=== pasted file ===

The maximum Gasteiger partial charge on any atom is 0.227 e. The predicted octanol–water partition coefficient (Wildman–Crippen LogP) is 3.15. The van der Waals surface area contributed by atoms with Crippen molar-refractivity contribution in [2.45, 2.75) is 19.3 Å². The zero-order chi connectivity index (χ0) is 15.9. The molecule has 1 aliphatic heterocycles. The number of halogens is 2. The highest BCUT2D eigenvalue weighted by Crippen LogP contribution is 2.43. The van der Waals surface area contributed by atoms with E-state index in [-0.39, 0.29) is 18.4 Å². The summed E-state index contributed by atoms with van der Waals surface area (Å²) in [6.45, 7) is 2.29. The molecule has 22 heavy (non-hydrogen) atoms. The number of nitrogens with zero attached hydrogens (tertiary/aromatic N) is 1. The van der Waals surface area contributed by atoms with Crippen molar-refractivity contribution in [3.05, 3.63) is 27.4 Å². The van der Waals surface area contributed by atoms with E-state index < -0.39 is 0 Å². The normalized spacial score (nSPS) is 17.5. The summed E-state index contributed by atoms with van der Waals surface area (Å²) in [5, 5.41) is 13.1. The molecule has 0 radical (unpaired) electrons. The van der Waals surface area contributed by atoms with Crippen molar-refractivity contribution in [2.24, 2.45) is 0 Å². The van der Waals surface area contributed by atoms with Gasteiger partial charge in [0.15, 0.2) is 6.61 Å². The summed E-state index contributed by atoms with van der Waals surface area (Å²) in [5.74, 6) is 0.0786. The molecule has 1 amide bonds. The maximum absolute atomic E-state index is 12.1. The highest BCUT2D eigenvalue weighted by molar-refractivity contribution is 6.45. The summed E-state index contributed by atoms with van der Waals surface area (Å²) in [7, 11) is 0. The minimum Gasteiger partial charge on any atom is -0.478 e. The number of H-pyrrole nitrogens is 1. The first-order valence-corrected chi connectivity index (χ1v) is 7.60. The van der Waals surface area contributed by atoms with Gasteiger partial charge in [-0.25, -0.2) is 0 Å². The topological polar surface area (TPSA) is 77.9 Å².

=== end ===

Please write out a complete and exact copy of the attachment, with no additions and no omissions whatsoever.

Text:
The maximum Gasteiger partial charge on any atom is 0.227 e. The predicted octanol–water partition coefficient (Wildman–Crippen LogP) is 3.15. The van der Waals surface area contributed by atoms with Crippen molar-refractivity contribution in [2.45, 2.75) is 19.3 Å². The zero-order chi connectivity index (χ0) is 15.9. The molecule has 1 aliphatic heterocycles. The number of halogens is 2. The highest BCUT2D eigenvalue weighted by Crippen LogP contribution is 2.43. The van der Waals surface area contributed by atoms with E-state index in [-0.39, 0.29) is 18.4 Å². The summed E-state index contributed by atoms with van der Waals surface area (Å²) in [6.45, 7) is 2.29. The molecule has 22 heavy (non-hydrogen) atoms. The number of nitrogens with zero attached hydrogens (tertiary/aromatic N) is 1. The van der Waals surface area contributed by atoms with Crippen molar-refractivity contribution in [3.05, 3.63) is 27.4 Å². The van der Waals surface area contributed by atoms with E-state index < -0.39 is 0 Å². The normalized spacial score (nSPS) is 17.5. The summed E-state index contributed by atoms with van der Waals surface area (Å²) in [5, 5.41) is 13.1. The molecule has 0 radical (unpaired) electrons. The van der Waals surface area contributed by atoms with Crippen molar-refractivity contribution in [2.24, 2.45) is 0 Å². The van der Waals surface area contributed by atoms with Gasteiger partial charge in [0.15, 0.2) is 6.61 Å². The summed E-state index contributed by atoms with van der Waals surface area (Å²) in [5.74, 6) is 0.0786. The molecule has 1 amide bonds. The maximum absolute atomic E-state index is 12.1. The highest BCUT2D eigenvalue weighted by molar-refractivity contribution is 6.45. The summed E-state index contributed by atoms with van der Waals surface area (Å²) in [7, 11) is 0. The minimum Gasteiger partial charge on any atom is -0.478 e. The number of H-pyrrole nitrogens is 1. The first-order valence-corrected chi connectivity index (χ1v) is 7.60. The van der Waals surface area contributed by atoms with Gasteiger partial charge in [-0.25, -0.2) is 0 Å². The topological polar surface area (TPSA) is 77.9 Å².